You can learn the basics of emergency planning and disaster response through FEMA’s online classes. At a minimum, you should take “Are You Ready?  A Citizen’s Guide to Disaster Peparedness” and “Protecting Your Home or Small Business from Disaster“. Consider browsing the list of other courses available; many of them are aimed at emergency response and emergency management workers, but they contain a wealth of good information for everyone, they are free, and some count for college credit.

Military families understand service and leadership; please consider stepping forward to help your community in the event of a disaster. You can volunteer with the Red Cross, the Salvation Army, your Community Emergency Response Team, or another local organization.

For Military Families

As military families, we face some unique challenges. We move frequently, one member of the family is sometimes overseas, and we are often far away from our friends and extended families. These challenges are especially important when planning for a disaster.

When you move to a new area, you may not be familiar with its hazards. A military spouse from California may have no idea what to do when a tornado siren sounds, and a soldier from Nebraska may not know how to prepare for a hurricane. As part of your PCS process, learn what natural disasters and other hazards are possible in your new community, and learn how to prepare for and respond to those events. You can find good information at Ready.gov and through local government services in your new community, and you can also check with the Family Readiness Group or your chain of command at your new post. Update your emergency plan and your disaster kit to fit the types of disaster you might encounter in your new home.

Part of your family’s pre-deployment planning should include disaster readiness. You will need to make sure that your plan is up-to-date and will still work smoothly with one member of the family away; were there tasks the service member was expected to perform in an emergency? Decide who will fill that role while he or she is deployed.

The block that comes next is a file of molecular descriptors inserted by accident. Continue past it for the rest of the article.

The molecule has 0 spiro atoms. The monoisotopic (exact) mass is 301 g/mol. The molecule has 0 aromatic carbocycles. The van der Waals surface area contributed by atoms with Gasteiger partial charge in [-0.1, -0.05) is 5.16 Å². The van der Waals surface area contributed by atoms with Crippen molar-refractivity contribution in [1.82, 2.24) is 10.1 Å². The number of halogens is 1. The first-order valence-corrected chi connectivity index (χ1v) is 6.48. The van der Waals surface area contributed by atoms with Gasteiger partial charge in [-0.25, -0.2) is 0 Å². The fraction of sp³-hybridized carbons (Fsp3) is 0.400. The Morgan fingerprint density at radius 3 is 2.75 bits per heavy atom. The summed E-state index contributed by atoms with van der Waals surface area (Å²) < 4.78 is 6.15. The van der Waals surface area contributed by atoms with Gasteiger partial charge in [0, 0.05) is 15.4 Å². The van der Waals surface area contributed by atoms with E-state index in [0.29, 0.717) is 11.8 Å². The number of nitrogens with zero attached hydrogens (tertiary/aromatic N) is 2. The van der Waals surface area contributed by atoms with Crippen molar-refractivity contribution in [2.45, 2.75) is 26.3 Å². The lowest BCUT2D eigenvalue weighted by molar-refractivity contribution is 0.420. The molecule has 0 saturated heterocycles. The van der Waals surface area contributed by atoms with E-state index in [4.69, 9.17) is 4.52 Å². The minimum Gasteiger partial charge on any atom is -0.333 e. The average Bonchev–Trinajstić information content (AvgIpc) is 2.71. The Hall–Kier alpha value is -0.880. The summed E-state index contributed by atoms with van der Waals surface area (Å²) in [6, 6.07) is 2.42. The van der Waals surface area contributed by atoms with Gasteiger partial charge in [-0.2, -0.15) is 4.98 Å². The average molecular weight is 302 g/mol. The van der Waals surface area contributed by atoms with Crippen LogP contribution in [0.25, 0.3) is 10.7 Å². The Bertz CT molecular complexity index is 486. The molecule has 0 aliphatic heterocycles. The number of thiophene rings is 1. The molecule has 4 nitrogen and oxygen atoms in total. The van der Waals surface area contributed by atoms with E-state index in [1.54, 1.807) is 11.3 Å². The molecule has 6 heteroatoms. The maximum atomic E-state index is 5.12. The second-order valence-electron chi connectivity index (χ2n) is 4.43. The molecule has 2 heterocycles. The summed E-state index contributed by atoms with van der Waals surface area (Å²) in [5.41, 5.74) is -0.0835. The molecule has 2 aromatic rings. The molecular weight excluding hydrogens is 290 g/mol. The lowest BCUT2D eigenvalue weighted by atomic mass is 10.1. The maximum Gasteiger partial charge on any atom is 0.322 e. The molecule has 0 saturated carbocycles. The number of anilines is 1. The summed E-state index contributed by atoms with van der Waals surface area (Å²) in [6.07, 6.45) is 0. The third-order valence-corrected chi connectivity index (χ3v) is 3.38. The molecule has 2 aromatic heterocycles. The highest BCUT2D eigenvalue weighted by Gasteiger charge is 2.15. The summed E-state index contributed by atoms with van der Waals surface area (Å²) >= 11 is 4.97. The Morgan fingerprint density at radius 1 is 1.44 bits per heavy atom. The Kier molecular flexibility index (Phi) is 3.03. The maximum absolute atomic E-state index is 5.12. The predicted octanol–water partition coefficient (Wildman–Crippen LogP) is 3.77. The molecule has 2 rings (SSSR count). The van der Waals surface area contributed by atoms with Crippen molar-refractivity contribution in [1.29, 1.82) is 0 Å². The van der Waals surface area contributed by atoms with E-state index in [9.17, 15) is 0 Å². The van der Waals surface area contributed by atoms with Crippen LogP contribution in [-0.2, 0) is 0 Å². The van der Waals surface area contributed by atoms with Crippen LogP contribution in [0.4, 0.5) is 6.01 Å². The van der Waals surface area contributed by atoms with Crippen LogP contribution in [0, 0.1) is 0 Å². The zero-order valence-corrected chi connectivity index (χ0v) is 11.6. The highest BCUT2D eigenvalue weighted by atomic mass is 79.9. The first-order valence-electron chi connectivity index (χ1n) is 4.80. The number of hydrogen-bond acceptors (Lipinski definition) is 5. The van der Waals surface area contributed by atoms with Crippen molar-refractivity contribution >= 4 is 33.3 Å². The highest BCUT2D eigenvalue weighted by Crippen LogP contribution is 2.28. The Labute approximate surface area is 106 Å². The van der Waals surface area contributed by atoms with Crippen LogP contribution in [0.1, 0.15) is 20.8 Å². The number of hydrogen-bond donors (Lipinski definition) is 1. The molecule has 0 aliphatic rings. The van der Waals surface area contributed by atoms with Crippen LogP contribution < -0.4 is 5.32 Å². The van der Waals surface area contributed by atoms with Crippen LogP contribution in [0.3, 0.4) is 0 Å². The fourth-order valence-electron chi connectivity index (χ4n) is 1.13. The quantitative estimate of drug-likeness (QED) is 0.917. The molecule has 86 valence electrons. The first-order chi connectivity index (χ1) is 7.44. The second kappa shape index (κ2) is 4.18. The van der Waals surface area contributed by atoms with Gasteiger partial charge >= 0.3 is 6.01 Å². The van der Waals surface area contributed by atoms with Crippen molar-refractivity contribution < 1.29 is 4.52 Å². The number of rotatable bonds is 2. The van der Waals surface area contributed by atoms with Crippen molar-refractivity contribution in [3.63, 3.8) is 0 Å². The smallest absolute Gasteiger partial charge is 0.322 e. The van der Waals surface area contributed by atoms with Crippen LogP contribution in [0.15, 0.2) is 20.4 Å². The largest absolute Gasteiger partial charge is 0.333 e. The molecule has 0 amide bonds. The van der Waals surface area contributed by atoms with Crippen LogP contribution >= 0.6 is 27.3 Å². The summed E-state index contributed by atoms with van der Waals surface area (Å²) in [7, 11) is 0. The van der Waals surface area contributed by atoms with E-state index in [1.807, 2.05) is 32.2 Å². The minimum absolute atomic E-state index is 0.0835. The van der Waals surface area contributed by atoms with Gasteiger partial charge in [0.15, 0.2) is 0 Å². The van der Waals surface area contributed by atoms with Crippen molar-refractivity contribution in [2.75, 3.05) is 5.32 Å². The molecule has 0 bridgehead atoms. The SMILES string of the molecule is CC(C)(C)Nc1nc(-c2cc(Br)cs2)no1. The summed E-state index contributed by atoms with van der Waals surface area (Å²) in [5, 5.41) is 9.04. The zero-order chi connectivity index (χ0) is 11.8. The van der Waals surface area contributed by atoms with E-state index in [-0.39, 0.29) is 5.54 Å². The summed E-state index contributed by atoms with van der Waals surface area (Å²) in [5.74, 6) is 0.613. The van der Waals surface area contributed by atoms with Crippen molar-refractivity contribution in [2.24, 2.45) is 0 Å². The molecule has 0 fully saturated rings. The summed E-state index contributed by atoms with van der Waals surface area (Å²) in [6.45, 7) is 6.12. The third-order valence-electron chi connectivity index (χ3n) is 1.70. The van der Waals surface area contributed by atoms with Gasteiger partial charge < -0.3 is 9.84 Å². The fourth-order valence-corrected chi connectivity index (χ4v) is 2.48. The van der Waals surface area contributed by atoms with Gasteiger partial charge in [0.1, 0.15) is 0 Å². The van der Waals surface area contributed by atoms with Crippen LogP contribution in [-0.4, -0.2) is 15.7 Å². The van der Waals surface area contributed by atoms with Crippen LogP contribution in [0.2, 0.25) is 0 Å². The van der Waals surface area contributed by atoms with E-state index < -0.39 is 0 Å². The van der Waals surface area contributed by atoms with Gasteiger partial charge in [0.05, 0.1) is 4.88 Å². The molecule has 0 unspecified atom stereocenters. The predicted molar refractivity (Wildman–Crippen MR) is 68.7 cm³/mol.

You should also discuss how to get in touch with your deployed service member – and your extended family – in the event of a disaster. Cell phones and landlines might not function properly in the aftermath of a natural disaster. The American Red Cross offers emergency communication services to help military families communicate with their deployed service members in the event of an emergency; call 877-272-7337 (or visit the nearest Red Cross aid station if you are unable to reach a working telephone).

If you cannot reach members of your extended family during or after a disaster, you can use the Red Cross “Safe and Well List”. If a disaster has affected an area where you have friends or family and you cannot reach them, you can check the Safe and Well List for their names; if you have been the victim of a disaster and cannot contact your friends or family, you can place your name on the list so that they can check your status. As part of your disaster plan, be sure that your friends, extended family, and service member are aware of this resource.


  1. Warren Stevens

    June 29, 2012

    I fully concur with everything Ms. Smith-Strickland says in her article. Disaster Readiness is so important. Every military family should be using record keeping software to ease the burden should a disaster occur. It is inexpensive and organizes all the family’s vital information for quick access. it is extremely valuable if an emergency or disaster occurs while a spouse is deployed.